Book Seven--Descent to the Underworld


I. Walcott walks out on a hotel balcony and has a vision of the shape-shifting Omeros/Seven Seas as a bust.
Il. Walcott follows Omeros in a vision and feels his own wound heal.
Ill. He talks with Omeros about seeing him London, not reading all of The Odyssey, and war and sex.


I. Omeros and Walcott begin their descent into Hell.  Omeros (and Walcott) offer poetic praise for St. Lucia.
Il. They speak with the ferryman.
Ill. They look on the fleets from the Battle of the Saints.


I. They look on the damned souls in the Malebolge/Pool of Speculation -- traitors who sold land, office, or casinos.
Il. Omeros/Seven Seas tells him that the real journey is inward and motionless  They see Hector in a hell/purgatory of his own making, as well as Bennet & Ward.
Ill. Walcott discusses his own lack of faith as they look on the poets in hell.  The vision ends.


I. Walcott reflects that Philoctete and he had the same wound and cure.  The sea forgets epics.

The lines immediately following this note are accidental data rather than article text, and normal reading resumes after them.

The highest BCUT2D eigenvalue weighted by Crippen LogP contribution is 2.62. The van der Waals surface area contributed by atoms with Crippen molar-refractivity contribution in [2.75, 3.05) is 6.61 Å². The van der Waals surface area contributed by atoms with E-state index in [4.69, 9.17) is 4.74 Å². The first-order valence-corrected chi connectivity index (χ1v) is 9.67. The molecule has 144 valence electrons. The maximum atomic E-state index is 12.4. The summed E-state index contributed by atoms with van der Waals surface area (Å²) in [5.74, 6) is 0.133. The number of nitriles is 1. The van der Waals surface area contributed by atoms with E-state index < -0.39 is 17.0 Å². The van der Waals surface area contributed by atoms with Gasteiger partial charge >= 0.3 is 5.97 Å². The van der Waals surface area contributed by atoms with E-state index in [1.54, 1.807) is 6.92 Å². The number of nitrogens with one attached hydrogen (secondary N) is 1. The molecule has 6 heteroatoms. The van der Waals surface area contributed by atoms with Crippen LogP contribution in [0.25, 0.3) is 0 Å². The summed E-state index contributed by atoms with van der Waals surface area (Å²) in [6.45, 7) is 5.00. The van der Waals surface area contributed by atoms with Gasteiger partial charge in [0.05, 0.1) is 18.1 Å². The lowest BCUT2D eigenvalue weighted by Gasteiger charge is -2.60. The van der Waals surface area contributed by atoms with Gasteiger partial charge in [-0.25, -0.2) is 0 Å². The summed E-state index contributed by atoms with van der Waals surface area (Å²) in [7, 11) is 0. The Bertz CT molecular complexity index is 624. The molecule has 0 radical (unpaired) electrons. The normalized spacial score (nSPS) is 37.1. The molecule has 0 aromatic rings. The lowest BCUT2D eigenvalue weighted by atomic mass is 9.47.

Il. "History has simplified" Achille and St. Lucia, yet history is itself simplified by the sea.   An invocation is offered to the Sun.
Ill. The rage of Achille--he is angry at tourists for taking pictures of tired fishermen after a long day.


I. Seven Seas predicts the destruction of humanity, and Achille and Philoctete go in search of a new home.
Il. Achille and Philoctete spend the night on the beach.
Ill. They encounter a god-like whale.


I. Plunkett remembers refusing to take Maud's virginity before marriage, as he allows Ma Kilman to look for Maud in the spirit world.
Il. Plunkett encounters Maud's spirit in the doorway.
Ill. His wound is also healed and he gives up his project of history.


I. Seven Seas hears/sees the island, especially the spiritual blindness of the tourists.
Il. Walcott recognizes the problem of seeing Helen as a classical Greek figure.  The remains of the Battle of Saintes are all buried in history.
Ill. Children in school learn yet ignore history.


I. Ma Kilman's niece, Christine, is another Helen,  Seven Seas tells about the trouble Statics encounters when he takes up with a Cherokee woman in Florida.
Il. Achille wants to name Helen's child after Hector.  "We'll all heal."
Ill. The Old and New World are interlocked for Walcott in the sign of the swift.


I. Walcott's final invocation: "I sang of quiet Achille, Afolabe's son."
Il. Helen is a waitress and African, not a classical Greek story.
Ill. Achille at work with the "sea still going on."

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"All manner of thing shall be well/ When the tongues of flame are in-folded/ Into the crowned knot of fire/ And the fire and the rose are one." -- T.S. Eliot, Little Gidding